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August 1970

Suicide in San Francisco's Skid Row

Author Affiliations

San Franciscon
From the Langley Porter Neuropsychiatric Institute, San Francisco, and the Department of Psychology, University of Tennessee, Knoxville.

Arch Gen Psychiatry. 1970;23(2):149-157. doi:10.1001/archpsyc.1970.01750020053007

THERE is an increasing appreciation of ecology as a fundamental construct in the study of human problems. In a review of relevant experimental literature, Hunt1 has concluded that the major variation in behavior is not due to "... individual differences in subjects per se, nor the variations among situations per se. It is, rather, the interactions among these which are important." From the context of the emerging field of community mental health, Kelly,2 Klein,3 and Kalis4 have emphasized the relevance of ecological considerations for community psychology. This recognition of the "mutuality" between persons and their environments has slowly become explicit in research design.5,6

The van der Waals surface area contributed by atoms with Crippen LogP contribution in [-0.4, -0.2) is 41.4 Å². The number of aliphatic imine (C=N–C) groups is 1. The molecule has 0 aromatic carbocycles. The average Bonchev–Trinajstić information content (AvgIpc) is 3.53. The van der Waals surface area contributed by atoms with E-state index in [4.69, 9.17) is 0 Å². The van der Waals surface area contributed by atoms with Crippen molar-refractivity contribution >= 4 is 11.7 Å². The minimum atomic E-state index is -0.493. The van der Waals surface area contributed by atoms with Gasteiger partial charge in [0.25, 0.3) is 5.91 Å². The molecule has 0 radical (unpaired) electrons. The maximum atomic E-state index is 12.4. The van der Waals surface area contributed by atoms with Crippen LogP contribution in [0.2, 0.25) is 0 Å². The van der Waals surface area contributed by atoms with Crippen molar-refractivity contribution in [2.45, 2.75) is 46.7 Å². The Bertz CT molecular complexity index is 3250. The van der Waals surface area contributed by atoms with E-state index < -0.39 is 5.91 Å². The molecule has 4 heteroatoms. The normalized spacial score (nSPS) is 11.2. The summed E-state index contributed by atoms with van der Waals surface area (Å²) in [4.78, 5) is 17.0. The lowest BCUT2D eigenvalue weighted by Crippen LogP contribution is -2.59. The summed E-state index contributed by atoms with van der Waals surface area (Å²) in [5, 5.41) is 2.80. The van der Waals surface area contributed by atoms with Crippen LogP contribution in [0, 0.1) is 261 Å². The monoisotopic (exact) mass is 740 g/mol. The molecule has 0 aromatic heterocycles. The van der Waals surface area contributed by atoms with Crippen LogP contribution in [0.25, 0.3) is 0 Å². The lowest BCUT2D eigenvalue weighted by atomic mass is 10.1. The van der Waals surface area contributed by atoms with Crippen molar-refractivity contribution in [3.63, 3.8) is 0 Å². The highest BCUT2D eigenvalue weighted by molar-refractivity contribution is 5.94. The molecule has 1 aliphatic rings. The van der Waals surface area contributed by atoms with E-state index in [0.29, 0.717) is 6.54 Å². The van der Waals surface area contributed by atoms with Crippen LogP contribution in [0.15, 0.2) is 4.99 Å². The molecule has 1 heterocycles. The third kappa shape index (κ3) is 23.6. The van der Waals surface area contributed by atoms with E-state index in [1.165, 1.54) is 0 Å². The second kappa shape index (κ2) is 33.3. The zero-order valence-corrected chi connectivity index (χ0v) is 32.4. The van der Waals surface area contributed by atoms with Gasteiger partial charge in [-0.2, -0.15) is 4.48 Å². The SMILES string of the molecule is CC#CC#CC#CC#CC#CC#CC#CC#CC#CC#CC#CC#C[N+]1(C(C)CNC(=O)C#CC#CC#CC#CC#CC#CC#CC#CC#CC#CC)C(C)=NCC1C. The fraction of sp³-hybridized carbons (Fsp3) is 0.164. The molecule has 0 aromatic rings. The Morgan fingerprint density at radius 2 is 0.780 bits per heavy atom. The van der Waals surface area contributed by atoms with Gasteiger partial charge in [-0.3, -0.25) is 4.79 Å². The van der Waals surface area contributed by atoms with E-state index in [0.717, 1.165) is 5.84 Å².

Nowhere are human-community problems more acute than in the heavily populated metropolitan centers.7 Two examples of

widespread urban problems are suicide and alcoholism. The present communication represents a preliminary attempt to assess whether these two problems are interrelated and, if so, in

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